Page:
A search for articles related to TBI yields approximately 50,000 to 120,000 references, depending on the search terms. Combining these terms with “chronic” or “long-term” reduces the number by more than 90%. The results suggest that less than 10% of TBI research is related to chronic effects or long-term outcomes. Although research on the chronic consequences of neurotrauma is expensive and time-consuming, it is very important. Implicit in the nomenclature of TBI is the concept that trauma to the brain is the result of an injury and that the injury will heal. Injuries frequently have a proscribed protocol for treatment that may result in significant improvement and possibly a cure. This, however, is not always the case with TBI.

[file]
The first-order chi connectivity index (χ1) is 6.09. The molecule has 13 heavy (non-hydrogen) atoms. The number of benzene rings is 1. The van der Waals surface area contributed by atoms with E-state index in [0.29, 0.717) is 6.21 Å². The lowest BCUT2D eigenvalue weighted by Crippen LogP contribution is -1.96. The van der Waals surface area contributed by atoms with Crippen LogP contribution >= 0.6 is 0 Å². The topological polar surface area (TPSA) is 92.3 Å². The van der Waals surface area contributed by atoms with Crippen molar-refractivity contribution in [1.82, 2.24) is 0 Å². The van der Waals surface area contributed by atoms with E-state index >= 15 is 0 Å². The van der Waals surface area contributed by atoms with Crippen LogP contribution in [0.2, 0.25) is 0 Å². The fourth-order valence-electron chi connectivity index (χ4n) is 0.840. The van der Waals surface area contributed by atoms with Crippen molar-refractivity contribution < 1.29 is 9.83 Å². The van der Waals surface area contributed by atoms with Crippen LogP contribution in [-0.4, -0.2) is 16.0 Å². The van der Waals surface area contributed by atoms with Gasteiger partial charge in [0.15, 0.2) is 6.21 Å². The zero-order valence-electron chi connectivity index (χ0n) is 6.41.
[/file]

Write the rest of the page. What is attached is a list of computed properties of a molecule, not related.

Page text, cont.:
By its very nature, every TBI has its own unique multifaceted signature, which will manifest as one of a constellation of neurological effects. While many of the 1.5 million TBIs sustained annually in the United States are indeed injuries from which each patient recovers, more than 125,000 of these injuries are permanent and incurable. The articles presented in this special edition support the concept that many TBIs are chronic and that a TBI is the beginning of an evolving process of medical issues that negatively impact the lives of those affected. With its high prevalence, especially in the young, and its vast medical, psychological, and social consequences, a TBI carries incredibly high personal, economic, and social costs. As scientists and clinicians, our challenge is to look at TBI in an entirely different light. Researchers must focus beyond the first few precious hours during which the acute injury is negatively impacted by a toxic cascade of cellular events. The focus also needs to be on the mechanisms causing some persons to have a lifetime of “toxic” medical events from their TBI. With a better understanding of the issues that occur with a chronic TBI, perhaps some day there will be a special edition of the Journal of Neurotrauma devoted entirely to effective cures for TBIs.